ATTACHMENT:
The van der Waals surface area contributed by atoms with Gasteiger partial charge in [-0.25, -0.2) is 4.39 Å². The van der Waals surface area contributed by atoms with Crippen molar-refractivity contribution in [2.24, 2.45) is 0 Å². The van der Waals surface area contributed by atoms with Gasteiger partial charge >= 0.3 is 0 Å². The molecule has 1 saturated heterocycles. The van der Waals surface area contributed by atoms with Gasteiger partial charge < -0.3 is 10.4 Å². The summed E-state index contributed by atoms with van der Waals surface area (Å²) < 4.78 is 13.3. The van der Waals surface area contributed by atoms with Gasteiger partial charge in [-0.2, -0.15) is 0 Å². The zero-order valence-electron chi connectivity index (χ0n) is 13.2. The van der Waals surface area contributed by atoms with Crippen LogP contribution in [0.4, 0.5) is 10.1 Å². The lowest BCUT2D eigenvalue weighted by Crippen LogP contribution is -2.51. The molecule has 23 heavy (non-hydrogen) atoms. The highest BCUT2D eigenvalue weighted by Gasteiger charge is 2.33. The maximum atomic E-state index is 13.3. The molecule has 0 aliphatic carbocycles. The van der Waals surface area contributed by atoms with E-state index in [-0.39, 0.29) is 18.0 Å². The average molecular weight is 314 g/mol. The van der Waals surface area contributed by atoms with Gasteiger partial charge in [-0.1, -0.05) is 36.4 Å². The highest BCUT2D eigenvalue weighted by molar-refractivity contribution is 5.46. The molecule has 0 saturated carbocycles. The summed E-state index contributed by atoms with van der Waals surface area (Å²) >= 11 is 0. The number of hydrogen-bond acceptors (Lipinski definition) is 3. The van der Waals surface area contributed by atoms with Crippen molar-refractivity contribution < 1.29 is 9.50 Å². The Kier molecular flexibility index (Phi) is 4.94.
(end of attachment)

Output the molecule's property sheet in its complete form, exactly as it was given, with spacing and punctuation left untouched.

The van der Waals surface area contributed by atoms with Gasteiger partial charge in [-0.25, -0.2) is 4.39 Å². The van der Waals surface area contributed by atoms with Crippen molar-refractivity contribution in [2.24, 2.45) is 0 Å². The van der Waals surface area contributed by atoms with Gasteiger partial charge >= 0.3 is 0 Å². The molecule has 1 saturated heterocycles. The van der Waals surface area contributed by atoms with Gasteiger partial charge < -0.3 is 10.4 Å². The summed E-state index contributed by atoms with van der Waals surface area (Å²) < 4.78 is 13.3. The van der Waals surface area contributed by atoms with Gasteiger partial charge in [-0.2, -0.15) is 0 Å². The zero-order valence-electron chi connectivity index (χ0n) is 13.2. The van der Waals surface area contributed by atoms with Crippen LogP contribution in [0.4, 0.5) is 10.1 Å². The lowest BCUT2D eigenvalue weighted by Crippen LogP contribution is -2.51. The molecule has 23 heavy (non-hydrogen) atoms. The highest BCUT2D eigenvalue weighted by Gasteiger charge is 2.33. The maximum atomic E-state index is 13.3. The molecule has 0 aliphatic carbocycles. The van der Waals surface area contributed by atoms with E-state index in [-0.39, 0.29) is 18.0 Å². The average molecular weight is 314 g/mol. The van der Waals surface area contributed by atoms with Gasteiger partial charge in [-0.1, -0.05) is 36.4 Å². The highest BCUT2D eigenvalue weighted by molar-refractivity contribution is 5.46. The molecule has 0 saturated carbocycles. The summed E-state index contributed by atoms with van der Waals surface area (Å²) >= 11 is 0. The number of hydrogen-bond acceptors (Lipinski definition) is 3. The van der Waals surface area contributed by atoms with Crippen molar-refractivity contribution < 1.29 is 9.50 Å². The Kier molecular flexibility index (Phi) is 4.94.